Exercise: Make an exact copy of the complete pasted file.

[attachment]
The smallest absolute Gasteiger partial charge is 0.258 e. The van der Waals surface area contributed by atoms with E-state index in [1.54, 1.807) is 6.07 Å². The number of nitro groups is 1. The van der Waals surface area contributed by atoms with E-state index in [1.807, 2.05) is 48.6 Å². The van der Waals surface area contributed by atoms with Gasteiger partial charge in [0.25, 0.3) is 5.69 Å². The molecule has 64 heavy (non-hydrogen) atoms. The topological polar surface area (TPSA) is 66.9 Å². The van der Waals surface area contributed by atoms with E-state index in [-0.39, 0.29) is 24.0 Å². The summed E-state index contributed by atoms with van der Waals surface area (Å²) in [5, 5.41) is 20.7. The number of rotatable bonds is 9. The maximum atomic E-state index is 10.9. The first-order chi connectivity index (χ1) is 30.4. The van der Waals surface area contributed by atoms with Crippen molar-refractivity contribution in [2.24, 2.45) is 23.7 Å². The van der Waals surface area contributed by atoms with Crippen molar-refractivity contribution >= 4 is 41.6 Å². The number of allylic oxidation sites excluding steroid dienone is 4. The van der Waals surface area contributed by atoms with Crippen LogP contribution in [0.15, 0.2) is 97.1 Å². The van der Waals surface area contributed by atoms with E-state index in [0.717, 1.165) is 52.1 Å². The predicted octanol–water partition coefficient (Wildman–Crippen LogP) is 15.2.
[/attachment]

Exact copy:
The smallest absolute Gasteiger partial charge is 0.258 e. The van der Waals surface area contributed by atoms with E-state index in [1.54, 1.807) is 6.07 Å². The number of nitro groups is 1. The van der Waals surface area contributed by atoms with E-state index in [1.807, 2.05) is 48.6 Å². The van der Waals surface area contributed by atoms with Gasteiger partial charge in [0.25, 0.3) is 5.69 Å². The molecule has 64 heavy (non-hydrogen) atoms. The topological polar surface area (TPSA) is 66.9 Å². The van der Waals surface area contributed by atoms with E-state index in [-0.39, 0.29) is 24.0 Å². The summed E-state index contributed by atoms with van der Waals surface area (Å²) in [5, 5.41) is 20.7. The number of rotatable bonds is 9. The maximum atomic E-state index is 10.9. The first-order chi connectivity index (χ1) is 30.4. The van der Waals surface area contributed by atoms with Crippen molar-refractivity contribution in [2.24, 2.45) is 23.7 Å². The van der Waals surface area contributed by atoms with Crippen molar-refractivity contribution >= 4 is 41.6 Å². The number of allylic oxidation sites excluding steroid dienone is 4. The van der Waals surface area contributed by atoms with Crippen LogP contribution in [0.15, 0.2) is 97.1 Å². The van der Waals surface area contributed by atoms with E-state index in [0.717, 1.165) is 52.1 Å². The predicted octanol–water partition coefficient (Wildman–Crippen LogP) is 15.2.